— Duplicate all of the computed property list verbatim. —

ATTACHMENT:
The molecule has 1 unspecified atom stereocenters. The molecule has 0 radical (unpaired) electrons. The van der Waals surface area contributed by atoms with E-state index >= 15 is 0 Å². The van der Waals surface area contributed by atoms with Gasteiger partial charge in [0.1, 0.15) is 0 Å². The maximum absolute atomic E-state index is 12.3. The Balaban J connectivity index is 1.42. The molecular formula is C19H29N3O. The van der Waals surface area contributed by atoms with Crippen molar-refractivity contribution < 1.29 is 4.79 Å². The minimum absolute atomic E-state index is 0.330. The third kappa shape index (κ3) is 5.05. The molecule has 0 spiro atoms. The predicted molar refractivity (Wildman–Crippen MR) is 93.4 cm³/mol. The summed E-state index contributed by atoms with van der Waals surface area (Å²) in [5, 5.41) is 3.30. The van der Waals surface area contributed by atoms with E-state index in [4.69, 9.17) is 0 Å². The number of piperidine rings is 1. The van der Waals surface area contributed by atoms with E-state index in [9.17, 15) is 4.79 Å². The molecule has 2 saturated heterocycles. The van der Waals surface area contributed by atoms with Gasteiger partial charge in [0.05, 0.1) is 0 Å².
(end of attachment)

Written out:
The molecule has 1 unspecified atom stereocenters. The molecule has 0 radical (unpaired) electrons. The van der Waals surface area contributed by atoms with E-state index >= 15 is 0 Å². The van der Waals surface area contributed by atoms with Gasteiger partial charge in [0.1, 0.15) is 0 Å². The maximum absolute atomic E-state index is 12.3. The Balaban J connectivity index is 1.42. The molecular formula is C19H29N3O. The van der Waals surface area contributed by atoms with Crippen molar-refractivity contribution < 1.29 is 4.79 Å². The minimum absolute atomic E-state index is 0.330. The third kappa shape index (κ3) is 5.05. The molecule has 0 spiro atoms. The predicted molar refractivity (Wildman–Crippen MR) is 93.4 cm³/mol. The summed E-state index contributed by atoms with van der Waals surface area (Å²) in [5, 5.41) is 3.30. The van der Waals surface area contributed by atoms with E-state index in [4.69, 9.17) is 0 Å². The number of piperidine rings is 1. The van der Waals surface area contributed by atoms with E-state index in [9.17, 15) is 4.79 Å². The molecule has 2 saturated heterocycles. The van der Waals surface area contributed by atoms with Gasteiger partial charge in [0.05, 0.1) is 0 Å².